Deep down inside, many think Jesus may have been A son of God, A child of God, A religious genius, A great prophet. The core of Christianity. The core of our religion. Many believe that all religions have their place in the world. I don’t know if any of you remember the O GOD movies, there were three of them with George Burns playing the part of God. There is a scene in the original one in which John Denver, the singer who plays the part of a store manager, asks George Burns, “Tell me about Jesus.”
God says, “Jesus? He is one of my boys. He is one of my sons. Of course, I have other sons (like Islam’s Mohammed, like Buddha, like Hindu’s Vishnu.) Jesus? He is one of my boys.”
I think the significant point here is to figure out who Jesus is for you.
What were his teachings? Love your enemies. Be kind to those who harass you. If somebody slaps you, turn the other cheek. Forgive. Let go of bitterness. Follow the Ten Commandments. Right after this sermon we will say together what is known as the “Hear O Israel”. It is a quote from Deuteronomy and was used in the Book of Common Prayer; many of you will know it. “Love the Lord your God with all your heart, with all your soul, with all your mind and with all your strength. This is the first and the great commandment. The second is like unto it: Love your neighbour as your self. There is no commandment greater than these.”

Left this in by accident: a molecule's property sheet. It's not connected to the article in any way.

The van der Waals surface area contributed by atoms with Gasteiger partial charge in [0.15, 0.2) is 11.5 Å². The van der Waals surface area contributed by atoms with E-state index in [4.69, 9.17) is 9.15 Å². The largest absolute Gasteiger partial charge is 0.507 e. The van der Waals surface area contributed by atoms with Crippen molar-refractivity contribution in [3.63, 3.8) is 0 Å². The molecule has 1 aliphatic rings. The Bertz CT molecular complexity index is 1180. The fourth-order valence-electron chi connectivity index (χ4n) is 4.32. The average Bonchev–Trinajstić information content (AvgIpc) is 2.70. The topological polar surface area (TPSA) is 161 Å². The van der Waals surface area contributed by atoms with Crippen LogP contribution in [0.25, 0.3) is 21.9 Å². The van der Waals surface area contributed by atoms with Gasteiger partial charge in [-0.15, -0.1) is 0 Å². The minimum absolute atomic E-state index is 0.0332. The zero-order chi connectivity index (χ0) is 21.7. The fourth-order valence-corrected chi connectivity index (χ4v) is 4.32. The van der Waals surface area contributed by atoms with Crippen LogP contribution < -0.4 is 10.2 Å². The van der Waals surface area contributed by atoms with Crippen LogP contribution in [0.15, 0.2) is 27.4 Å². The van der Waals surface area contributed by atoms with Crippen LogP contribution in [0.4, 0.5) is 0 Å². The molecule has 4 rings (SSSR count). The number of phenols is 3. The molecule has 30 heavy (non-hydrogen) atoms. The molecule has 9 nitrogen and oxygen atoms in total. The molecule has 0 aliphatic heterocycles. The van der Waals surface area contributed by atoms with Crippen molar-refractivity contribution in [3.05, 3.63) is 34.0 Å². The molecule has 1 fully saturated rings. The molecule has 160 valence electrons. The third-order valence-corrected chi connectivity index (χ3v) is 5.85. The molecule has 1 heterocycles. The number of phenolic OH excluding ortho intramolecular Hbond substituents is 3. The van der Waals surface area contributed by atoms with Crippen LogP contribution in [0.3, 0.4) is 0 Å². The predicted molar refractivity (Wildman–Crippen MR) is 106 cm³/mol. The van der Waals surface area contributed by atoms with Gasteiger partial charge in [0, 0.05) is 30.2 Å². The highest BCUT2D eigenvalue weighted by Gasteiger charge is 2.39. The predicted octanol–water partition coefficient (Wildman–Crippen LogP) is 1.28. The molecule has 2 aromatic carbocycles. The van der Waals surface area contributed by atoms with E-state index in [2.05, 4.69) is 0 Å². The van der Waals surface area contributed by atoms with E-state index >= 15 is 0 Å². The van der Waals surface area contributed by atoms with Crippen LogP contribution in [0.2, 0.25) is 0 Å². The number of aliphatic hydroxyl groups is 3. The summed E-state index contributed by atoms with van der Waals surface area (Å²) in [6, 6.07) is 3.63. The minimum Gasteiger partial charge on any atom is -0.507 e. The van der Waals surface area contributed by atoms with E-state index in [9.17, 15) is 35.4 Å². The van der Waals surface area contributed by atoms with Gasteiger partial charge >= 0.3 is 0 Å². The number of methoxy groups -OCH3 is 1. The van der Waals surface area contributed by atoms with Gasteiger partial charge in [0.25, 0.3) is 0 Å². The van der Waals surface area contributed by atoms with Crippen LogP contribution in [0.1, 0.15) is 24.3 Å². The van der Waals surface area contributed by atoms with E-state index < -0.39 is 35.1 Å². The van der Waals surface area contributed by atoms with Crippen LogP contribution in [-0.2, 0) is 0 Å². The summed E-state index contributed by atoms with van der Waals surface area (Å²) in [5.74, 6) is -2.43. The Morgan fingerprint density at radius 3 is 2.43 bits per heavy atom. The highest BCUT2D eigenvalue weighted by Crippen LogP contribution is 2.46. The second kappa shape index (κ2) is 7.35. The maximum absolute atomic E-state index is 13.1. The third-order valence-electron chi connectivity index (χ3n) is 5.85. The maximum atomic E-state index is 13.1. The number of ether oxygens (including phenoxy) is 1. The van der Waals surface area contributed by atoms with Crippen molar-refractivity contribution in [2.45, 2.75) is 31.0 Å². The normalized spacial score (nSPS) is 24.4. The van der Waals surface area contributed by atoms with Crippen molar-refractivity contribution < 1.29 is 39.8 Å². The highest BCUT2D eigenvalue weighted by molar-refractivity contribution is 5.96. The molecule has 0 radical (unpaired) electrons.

If you are clear about who Jesus is to you, then much of the rest will fall into place.
If your faith becomes a journey towards the truth, a quest for right behaviour, striving towards Jesus’ truths, then it becomes easier to understand and follow.
If your faith is an absolute unchanging truth that you have to believe or not believe, black or white with no shades of grey, then it is harder to break but once it does, it shatters completely. We see many examples of that around us.
If you never question, doubt or examine your faith, then it remains shallow, easily put aside when inconvenient.
If however you evolve in your faith, learning more about it from life’s experiences, understanding it better, then it matures and becomes more resilient.
Be clear about who Jesus is to you and your faith will also become clearer. What it is and also what it is not.